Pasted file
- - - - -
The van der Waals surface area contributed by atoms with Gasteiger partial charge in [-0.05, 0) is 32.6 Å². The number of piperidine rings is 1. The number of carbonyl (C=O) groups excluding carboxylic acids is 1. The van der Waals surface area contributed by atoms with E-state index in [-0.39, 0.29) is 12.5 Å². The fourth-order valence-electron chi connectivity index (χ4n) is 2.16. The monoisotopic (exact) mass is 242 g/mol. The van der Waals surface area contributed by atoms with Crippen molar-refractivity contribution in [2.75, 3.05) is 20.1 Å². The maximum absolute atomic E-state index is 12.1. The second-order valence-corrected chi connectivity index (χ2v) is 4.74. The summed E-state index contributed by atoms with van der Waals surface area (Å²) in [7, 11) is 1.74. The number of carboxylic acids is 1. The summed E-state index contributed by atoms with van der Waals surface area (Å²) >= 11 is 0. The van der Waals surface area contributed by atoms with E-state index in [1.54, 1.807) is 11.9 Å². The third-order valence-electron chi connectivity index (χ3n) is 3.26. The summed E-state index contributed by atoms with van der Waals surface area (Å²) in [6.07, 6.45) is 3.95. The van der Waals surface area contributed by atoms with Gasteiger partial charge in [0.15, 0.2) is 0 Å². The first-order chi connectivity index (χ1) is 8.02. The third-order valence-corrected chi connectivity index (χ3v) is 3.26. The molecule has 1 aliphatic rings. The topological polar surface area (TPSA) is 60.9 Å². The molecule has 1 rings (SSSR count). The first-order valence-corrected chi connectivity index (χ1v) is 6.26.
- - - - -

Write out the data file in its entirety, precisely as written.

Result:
The van der Waals surface area contributed by atoms with Gasteiger partial charge in [-0.05, 0) is 32.6 Å². The number of piperidine rings is 1. The number of carbonyl (C=O) groups excluding carboxylic acids is 1. The van der Waals surface area contributed by atoms with E-state index in [-0.39, 0.29) is 12.5 Å². The fourth-order valence-electron chi connectivity index (χ4n) is 2.16. The monoisotopic (exact) mass is 242 g/mol. The van der Waals surface area contributed by atoms with Crippen molar-refractivity contribution in [2.75, 3.05) is 20.1 Å². The maximum absolute atomic E-state index is 12.1. The second-order valence-corrected chi connectivity index (χ2v) is 4.74. The summed E-state index contributed by atoms with van der Waals surface area (Å²) in [7, 11) is 1.74. The number of carboxylic acids is 1. The summed E-state index contributed by atoms with van der Waals surface area (Å²) >= 11 is 0. The van der Waals surface area contributed by atoms with E-state index in [1.54, 1.807) is 11.9 Å². The third-order valence-electron chi connectivity index (χ3n) is 3.26. The summed E-state index contributed by atoms with van der Waals surface area (Å²) in [6.07, 6.45) is 3.95. The van der Waals surface area contributed by atoms with Gasteiger partial charge in [0.15, 0.2) is 0 Å². The first-order chi connectivity index (χ1) is 8.02. The third-order valence-corrected chi connectivity index (χ3v) is 3.26. The molecule has 1 aliphatic rings. The topological polar surface area (TPSA) is 60.9 Å². The molecule has 1 rings (SSSR count). The first-order valence-corrected chi connectivity index (χ1v) is 6.26.